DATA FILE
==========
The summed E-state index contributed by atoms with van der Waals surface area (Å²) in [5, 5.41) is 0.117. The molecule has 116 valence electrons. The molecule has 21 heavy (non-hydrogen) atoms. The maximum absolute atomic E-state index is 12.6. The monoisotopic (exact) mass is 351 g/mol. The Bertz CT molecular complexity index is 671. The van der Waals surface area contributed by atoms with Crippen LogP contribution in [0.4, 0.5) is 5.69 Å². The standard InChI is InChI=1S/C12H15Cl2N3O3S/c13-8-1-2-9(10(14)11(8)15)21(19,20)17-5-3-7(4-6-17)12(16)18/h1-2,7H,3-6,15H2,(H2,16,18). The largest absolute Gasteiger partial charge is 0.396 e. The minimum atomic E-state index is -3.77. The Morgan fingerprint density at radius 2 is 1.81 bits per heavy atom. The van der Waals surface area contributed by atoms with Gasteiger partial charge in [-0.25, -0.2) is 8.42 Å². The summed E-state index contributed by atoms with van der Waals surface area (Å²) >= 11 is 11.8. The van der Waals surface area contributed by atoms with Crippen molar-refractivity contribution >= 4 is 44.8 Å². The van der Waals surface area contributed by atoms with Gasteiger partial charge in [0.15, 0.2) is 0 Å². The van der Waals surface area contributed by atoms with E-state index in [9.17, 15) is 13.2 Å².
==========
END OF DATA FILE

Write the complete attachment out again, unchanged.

The summed E-state index contributed by atoms with van der Waals surface area (Å²) in [5, 5.41) is 0.117. The molecule has 116 valence electrons. The molecule has 21 heavy (non-hydrogen) atoms. The maximum absolute atomic E-state index is 12.6. The monoisotopic (exact) mass is 351 g/mol. The Bertz CT molecular complexity index is 671. The van der Waals surface area contributed by atoms with Crippen LogP contribution in [0.4, 0.5) is 5.69 Å². The standard InChI is InChI=1S/C12H15Cl2N3O3S/c13-8-1-2-9(10(14)11(8)15)21(19,20)17-5-3-7(4-6-17)12(16)18/h1-2,7H,3-6,15H2,(H2,16,18). The largest absolute Gasteiger partial charge is 0.396 e. The minimum atomic E-state index is -3.77. The Morgan fingerprint density at radius 2 is 1.81 bits per heavy atom. The van der Waals surface area contributed by atoms with Gasteiger partial charge in [-0.25, -0.2) is 8.42 Å². The summed E-state index contributed by atoms with van der Waals surface area (Å²) >= 11 is 11.8. The van der Waals surface area contributed by atoms with Crippen molar-refractivity contribution >= 4 is 44.8 Å². The van der Waals surface area contributed by atoms with Gasteiger partial charge in [0.15, 0.2) is 0 Å². The van der Waals surface area contributed by atoms with E-state index in [9.17, 15) is 13.2 Å².